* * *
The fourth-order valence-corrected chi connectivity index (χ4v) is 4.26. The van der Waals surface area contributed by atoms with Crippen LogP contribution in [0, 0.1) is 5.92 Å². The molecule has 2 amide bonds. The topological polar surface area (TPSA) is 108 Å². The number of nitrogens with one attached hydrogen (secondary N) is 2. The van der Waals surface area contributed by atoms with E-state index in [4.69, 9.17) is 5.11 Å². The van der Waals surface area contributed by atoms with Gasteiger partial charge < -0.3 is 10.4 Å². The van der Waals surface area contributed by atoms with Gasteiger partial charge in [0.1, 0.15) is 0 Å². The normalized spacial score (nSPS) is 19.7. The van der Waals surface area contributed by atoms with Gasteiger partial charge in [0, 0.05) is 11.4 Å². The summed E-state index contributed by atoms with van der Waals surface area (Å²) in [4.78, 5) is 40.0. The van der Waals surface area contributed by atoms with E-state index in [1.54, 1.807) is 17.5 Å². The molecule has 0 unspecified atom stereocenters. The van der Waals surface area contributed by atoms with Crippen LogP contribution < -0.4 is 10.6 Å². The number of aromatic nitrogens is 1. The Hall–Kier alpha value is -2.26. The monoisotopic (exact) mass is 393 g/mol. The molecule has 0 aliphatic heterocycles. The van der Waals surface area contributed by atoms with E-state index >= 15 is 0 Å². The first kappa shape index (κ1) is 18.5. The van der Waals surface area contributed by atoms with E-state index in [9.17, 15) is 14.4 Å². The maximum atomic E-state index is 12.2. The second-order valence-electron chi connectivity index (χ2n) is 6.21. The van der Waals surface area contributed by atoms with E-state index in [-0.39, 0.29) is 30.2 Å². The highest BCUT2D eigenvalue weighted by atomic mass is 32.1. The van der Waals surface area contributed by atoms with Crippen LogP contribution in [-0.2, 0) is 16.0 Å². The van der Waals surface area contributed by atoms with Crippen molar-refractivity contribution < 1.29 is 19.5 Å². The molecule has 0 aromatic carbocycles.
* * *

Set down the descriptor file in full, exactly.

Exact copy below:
The fourth-order valence-corrected chi connectivity index (χ4v) is 4.26. The van der Waals surface area contributed by atoms with Crippen LogP contribution in [0, 0.1) is 5.92 Å². The molecule has 2 amide bonds. The topological polar surface area (TPSA) is 108 Å². The number of nitrogens with one attached hydrogen (secondary N) is 2. The van der Waals surface area contributed by atoms with E-state index in [4.69, 9.17) is 5.11 Å². The van der Waals surface area contributed by atoms with Gasteiger partial charge < -0.3 is 10.4 Å². The van der Waals surface area contributed by atoms with Gasteiger partial charge in [0.1, 0.15) is 0 Å². The normalized spacial score (nSPS) is 19.7. The van der Waals surface area contributed by atoms with Gasteiger partial charge in [0, 0.05) is 11.4 Å². The summed E-state index contributed by atoms with van der Waals surface area (Å²) in [4.78, 5) is 40.0. The van der Waals surface area contributed by atoms with E-state index in [1.54, 1.807) is 17.5 Å². The molecule has 0 unspecified atom stereocenters. The van der Waals surface area contributed by atoms with Crippen LogP contribution < -0.4 is 10.6 Å². The number of aromatic nitrogens is 1. The Hall–Kier alpha value is -2.26. The monoisotopic (exact) mass is 393 g/mol. The molecule has 0 aliphatic heterocycles. The van der Waals surface area contributed by atoms with E-state index >= 15 is 0 Å². The first kappa shape index (κ1) is 18.5. The van der Waals surface area contributed by atoms with E-state index in [9.17, 15) is 14.4 Å². The maximum atomic E-state index is 12.2. The second-order valence-electron chi connectivity index (χ2n) is 6.21. The van der Waals surface area contributed by atoms with E-state index in [-0.39, 0.29) is 30.2 Å². The highest BCUT2D eigenvalue weighted by atomic mass is 32.1. The van der Waals surface area contributed by atoms with Crippen LogP contribution in [-0.2, 0) is 16.0 Å². The van der Waals surface area contributed by atoms with Crippen molar-refractivity contribution < 1.29 is 19.5 Å². The molecule has 0 aromatic carbocycles.